How Long Do You Have to Pay Child Support in Pennsylvania?
In Pennsylvania, parents have a financial obligation to support their children, regardless of the relationship a parent has with their child and even in the event of divorce. Even in cases where when one parent chooses to not spend time with their children, or is prevented by Court Order from doing so, a parent’s obligation to pay child support continues. In most instances, the non-custodial parent is the one that is required to pay support to help cover the daily expenses of the child, along with additional expenses such as extra-curricular activities, healthcare costs, and more.
However, even in a shared custody scenario, if one parent earns more than the other, the court may require the higher earning parent to pay child support.
However, while this is the law in Pennsylvania, parents often wonder how long their child support responsibilities will last. So, if you are paying child support, how long do you have to pay it?
Support for Minor Children
In Pennsylvania, parents are expected to provide financial support to any minor children. Each parent has partial responsibility for providing this support, and both parents must provide it until the child turns 18 years of age, or until he or she graduates from high school, whichever is later. For example, if a child turns 18 during their last year of high school, parents are expected to pay child support until the day of the child’s high school graduation.
The amount of child support a parent will have to pay varies based on a number of different factors. The judge will consider the income of each parent, as well as his or her expenses, how much time each parent spends with the children, and any additional costs the parents will incur when caring for their children.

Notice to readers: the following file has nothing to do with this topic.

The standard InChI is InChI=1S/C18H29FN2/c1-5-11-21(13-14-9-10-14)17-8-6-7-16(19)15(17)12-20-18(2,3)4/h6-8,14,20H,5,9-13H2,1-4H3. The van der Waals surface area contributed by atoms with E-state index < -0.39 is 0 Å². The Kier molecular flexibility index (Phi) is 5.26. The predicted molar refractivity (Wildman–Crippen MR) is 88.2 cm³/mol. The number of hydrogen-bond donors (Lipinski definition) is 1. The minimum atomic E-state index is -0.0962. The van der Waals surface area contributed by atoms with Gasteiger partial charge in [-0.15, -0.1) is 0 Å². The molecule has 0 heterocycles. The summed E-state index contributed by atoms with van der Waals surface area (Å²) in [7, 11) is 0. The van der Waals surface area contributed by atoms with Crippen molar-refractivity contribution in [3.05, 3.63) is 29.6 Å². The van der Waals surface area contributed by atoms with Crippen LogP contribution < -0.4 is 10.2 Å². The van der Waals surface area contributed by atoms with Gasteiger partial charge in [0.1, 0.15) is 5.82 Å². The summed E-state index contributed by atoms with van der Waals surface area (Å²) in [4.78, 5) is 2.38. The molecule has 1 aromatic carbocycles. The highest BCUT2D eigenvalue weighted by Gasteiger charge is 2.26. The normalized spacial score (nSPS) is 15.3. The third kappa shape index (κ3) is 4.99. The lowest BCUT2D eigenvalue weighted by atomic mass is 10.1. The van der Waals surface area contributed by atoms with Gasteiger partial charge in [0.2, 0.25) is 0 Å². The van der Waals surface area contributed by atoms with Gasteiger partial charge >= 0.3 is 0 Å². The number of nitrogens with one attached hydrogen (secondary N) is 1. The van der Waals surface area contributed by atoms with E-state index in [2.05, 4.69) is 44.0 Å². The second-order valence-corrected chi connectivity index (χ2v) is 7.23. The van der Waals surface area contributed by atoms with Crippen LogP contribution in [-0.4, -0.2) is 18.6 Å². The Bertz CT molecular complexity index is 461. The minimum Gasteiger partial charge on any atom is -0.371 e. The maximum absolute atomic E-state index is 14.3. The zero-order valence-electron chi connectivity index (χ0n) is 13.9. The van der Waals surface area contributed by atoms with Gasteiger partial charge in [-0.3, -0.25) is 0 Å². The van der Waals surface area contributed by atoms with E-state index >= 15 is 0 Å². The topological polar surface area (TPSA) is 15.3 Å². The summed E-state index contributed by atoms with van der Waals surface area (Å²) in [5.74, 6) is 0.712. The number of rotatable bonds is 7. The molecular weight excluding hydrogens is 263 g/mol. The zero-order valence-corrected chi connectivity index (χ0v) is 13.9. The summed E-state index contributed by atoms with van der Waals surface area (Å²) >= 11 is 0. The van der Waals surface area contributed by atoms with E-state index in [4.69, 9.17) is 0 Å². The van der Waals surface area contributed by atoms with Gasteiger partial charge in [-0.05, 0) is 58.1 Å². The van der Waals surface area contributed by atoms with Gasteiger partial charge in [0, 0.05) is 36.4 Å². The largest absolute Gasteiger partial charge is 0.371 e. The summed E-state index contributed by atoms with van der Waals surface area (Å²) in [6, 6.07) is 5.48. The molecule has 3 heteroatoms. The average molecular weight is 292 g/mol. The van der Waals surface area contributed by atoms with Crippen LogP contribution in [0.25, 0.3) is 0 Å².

Paying Child Support Into Adulthood
In most cases in Pennsylvania, parents only have to pay child support until the child is 18 or graduates from high school. Unlike other states, parents are not expected to provide support or pay tuition and other school-related costs once the child is in post-secondary education. However, there are instances in which parents are expected to continue paying support once the child reaches adulthood.
When a child is disabled and unable to earn an income and provide for him or herself after he or she turns 18, it is not uncommon for child support obligations to continue. In these cases, child support orders are typically reevaluated prior to the child’s 18th birthday. In these instances, if the child must live in an assisted living facility, parents often pay the facility directly instead of paying the custodial parent, as is often the case when the child is still considered a minor.
Our Pennsylvania and New Jersey Child Support Lawyer Can Answer Your Child Support Questions
Child support is never a clear-cut case during any divorce. If you have questions about whether you will be required to pay support, or for how long, our Philadelphia child support lawyer at the Law Offices of Lauren H. Kane can answer them. Call us today at (215) 918-9453 or contact us online to schedule a consultation and to learn how we can help with your original child support order, or obtain a modification from the court.